Innovations in Scholarly Communication

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About this project – what we do

We are interested in the way information is created, shared, and processed in academia. This is reflected in a number of related activities aimed at charting the changing scholarly landscape. We created an overview of current and expected developments and models to get a grip on the abundance and variety of research tools used. We are currently charting the creation and availability (supply side) and usage (demand side) of research tools. After that we hope to further investigate why researchers use certain tools, to find out what tool usage patterns can tell us about the changes in scholarly communication, and, finally, to uncover the driving forces behind the creation and innovation of research tools and the (lack of) interoperability of these tools.

The data from our 2015-2016 survey are available in various ways:

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(GitHub repo)
Full dataset with raw (anonymized) and cleaned data files, variable list and original survey questions Description of the dataset as a data publication. Interactive dashboard for filtering and comparisons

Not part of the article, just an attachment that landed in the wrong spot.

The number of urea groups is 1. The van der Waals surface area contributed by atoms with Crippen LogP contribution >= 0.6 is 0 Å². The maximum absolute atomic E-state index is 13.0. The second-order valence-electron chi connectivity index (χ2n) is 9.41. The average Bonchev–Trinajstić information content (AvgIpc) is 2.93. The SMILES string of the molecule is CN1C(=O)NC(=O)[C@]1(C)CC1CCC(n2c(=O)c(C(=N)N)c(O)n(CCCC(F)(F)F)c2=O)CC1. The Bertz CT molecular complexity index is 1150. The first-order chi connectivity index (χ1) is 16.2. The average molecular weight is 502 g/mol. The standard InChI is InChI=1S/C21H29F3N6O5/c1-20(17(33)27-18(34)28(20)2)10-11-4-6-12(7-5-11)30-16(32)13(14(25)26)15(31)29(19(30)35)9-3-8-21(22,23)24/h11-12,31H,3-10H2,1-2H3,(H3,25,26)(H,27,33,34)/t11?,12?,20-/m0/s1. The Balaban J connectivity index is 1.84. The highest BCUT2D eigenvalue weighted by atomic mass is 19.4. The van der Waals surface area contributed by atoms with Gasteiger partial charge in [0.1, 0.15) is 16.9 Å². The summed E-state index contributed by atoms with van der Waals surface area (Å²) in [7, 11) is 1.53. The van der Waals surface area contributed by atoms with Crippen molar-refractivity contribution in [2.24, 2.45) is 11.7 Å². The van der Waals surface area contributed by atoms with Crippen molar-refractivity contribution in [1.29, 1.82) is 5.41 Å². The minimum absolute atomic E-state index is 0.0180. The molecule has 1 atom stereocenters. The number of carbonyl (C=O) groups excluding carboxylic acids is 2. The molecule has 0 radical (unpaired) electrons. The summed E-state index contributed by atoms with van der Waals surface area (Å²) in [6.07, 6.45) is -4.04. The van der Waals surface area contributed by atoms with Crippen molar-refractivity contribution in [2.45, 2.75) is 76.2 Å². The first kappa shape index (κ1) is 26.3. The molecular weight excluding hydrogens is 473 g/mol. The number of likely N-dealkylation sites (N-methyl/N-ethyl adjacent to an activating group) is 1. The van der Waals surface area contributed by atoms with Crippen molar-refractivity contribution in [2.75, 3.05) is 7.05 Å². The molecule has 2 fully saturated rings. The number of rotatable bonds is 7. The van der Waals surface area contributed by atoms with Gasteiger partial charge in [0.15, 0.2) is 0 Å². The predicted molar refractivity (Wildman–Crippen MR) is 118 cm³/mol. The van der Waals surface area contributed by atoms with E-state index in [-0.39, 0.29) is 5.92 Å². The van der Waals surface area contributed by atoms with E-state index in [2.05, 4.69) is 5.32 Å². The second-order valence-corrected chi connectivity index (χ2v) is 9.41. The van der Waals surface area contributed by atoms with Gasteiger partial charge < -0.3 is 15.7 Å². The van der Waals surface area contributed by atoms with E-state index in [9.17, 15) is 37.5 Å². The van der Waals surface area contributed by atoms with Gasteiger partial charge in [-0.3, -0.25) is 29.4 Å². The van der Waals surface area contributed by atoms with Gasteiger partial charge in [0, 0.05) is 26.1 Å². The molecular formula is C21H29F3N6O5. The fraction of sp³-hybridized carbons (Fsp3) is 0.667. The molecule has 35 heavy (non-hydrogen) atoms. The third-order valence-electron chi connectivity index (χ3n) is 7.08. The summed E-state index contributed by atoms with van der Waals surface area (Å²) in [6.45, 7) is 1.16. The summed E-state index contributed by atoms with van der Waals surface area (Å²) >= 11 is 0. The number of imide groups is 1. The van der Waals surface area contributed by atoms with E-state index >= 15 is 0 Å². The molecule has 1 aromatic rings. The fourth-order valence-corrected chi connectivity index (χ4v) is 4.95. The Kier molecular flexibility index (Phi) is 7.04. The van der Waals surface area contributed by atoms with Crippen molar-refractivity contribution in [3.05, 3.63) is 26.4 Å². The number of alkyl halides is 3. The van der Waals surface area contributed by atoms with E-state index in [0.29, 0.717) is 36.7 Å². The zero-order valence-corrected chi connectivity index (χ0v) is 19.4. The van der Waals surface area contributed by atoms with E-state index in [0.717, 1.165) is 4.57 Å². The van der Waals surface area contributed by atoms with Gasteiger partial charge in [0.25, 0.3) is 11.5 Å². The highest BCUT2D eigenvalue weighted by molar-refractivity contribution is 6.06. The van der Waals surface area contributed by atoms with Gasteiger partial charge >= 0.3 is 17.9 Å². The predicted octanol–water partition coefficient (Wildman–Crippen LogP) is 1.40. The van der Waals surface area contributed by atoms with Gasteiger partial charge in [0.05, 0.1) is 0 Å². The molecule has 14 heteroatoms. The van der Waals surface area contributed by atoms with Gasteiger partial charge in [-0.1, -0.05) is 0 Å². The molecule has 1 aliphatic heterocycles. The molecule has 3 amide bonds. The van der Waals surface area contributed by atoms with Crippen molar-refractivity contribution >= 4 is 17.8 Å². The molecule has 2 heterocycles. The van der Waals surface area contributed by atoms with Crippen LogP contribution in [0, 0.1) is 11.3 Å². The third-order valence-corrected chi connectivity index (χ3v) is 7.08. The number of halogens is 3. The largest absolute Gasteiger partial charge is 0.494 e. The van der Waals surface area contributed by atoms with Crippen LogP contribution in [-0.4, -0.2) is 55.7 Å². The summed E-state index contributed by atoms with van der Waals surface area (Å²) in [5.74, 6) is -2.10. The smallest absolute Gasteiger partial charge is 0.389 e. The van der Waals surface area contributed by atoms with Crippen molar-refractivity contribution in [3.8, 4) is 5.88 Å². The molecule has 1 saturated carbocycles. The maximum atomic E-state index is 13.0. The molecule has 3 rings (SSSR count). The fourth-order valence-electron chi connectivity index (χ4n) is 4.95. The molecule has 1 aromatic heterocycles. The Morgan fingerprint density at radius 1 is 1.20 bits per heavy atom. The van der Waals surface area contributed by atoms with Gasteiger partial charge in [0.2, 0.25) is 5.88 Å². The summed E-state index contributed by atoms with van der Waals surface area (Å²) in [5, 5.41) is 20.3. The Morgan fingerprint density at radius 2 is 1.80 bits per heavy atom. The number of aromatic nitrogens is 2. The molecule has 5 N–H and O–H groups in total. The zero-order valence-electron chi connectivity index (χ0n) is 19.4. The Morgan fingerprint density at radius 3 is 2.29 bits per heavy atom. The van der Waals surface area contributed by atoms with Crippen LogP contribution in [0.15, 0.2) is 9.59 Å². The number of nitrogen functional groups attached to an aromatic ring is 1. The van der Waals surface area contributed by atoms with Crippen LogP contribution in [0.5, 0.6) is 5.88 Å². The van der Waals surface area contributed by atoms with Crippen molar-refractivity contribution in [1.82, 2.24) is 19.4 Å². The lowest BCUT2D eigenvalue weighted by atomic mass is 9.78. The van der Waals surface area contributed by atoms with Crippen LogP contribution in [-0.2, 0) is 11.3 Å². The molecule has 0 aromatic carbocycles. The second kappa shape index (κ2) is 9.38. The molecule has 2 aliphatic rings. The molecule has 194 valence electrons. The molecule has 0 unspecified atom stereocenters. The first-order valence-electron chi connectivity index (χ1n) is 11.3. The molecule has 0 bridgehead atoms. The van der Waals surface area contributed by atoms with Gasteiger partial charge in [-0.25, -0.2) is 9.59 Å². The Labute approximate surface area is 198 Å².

(if dashboard is slow or unresponsive  – please use Excel pivot template (9 MB))

Build your R, Python or Julia scripts and start analyzing, share your scripts for others to build on List of possible analysis ideas and results of two hackdays 

Outreach and follow-up research

We presented the survey data and the most important insights at Force2016 in Portland, USA, and at various conferences and webinars since.  We are continuing our own analyses on the data, and are planning a qualitative follow-up study with people who have indicated they are willing to be contacted again. In that we might take a deeper look at motivations for choosing more open, efficient and/or transparant ways of working. We welcome suggestions on topics to focus on in this follow up study.

One of the ways we plan to take this project further (3 min. video):


For more information please contact: Bianca Kramer | @MsPhelps or Jeroen Bosman | @jeroenbosman (both at Utrecht University Library).